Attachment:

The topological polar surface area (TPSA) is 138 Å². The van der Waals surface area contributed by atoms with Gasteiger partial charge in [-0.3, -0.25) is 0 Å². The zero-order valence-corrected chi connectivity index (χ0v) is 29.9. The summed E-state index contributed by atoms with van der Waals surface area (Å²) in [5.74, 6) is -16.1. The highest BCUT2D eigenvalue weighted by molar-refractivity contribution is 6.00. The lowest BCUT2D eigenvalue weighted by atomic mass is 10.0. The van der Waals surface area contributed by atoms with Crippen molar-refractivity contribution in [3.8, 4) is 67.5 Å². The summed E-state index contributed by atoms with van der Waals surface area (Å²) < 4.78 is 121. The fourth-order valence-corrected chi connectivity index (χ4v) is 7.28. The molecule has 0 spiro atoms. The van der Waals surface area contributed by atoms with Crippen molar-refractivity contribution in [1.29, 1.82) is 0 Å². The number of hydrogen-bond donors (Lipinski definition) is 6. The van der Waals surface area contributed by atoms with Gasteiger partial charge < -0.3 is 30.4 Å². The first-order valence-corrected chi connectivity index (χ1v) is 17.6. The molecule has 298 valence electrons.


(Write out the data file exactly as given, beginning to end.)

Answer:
The topological polar surface area (TPSA) is 138 Å². The van der Waals surface area contributed by atoms with Gasteiger partial charge in [-0.3, -0.25) is 0 Å². The zero-order valence-corrected chi connectivity index (χ0v) is 29.9. The summed E-state index contributed by atoms with van der Waals surface area (Å²) in [5.74, 6) is -16.1. The highest BCUT2D eigenvalue weighted by molar-refractivity contribution is 6.00. The lowest BCUT2D eigenvalue weighted by atomic mass is 10.0. The van der Waals surface area contributed by atoms with Crippen molar-refractivity contribution in [3.8, 4) is 67.5 Å². The summed E-state index contributed by atoms with van der Waals surface area (Å²) < 4.78 is 121. The fourth-order valence-corrected chi connectivity index (χ4v) is 7.28. The molecule has 0 spiro atoms. The van der Waals surface area contributed by atoms with Crippen molar-refractivity contribution in [1.29, 1.82) is 0 Å². The number of hydrogen-bond donors (Lipinski definition) is 6. The van der Waals surface area contributed by atoms with Gasteiger partial charge < -0.3 is 30.4 Å². The first-order valence-corrected chi connectivity index (χ1v) is 17.6. The molecule has 298 valence electrons.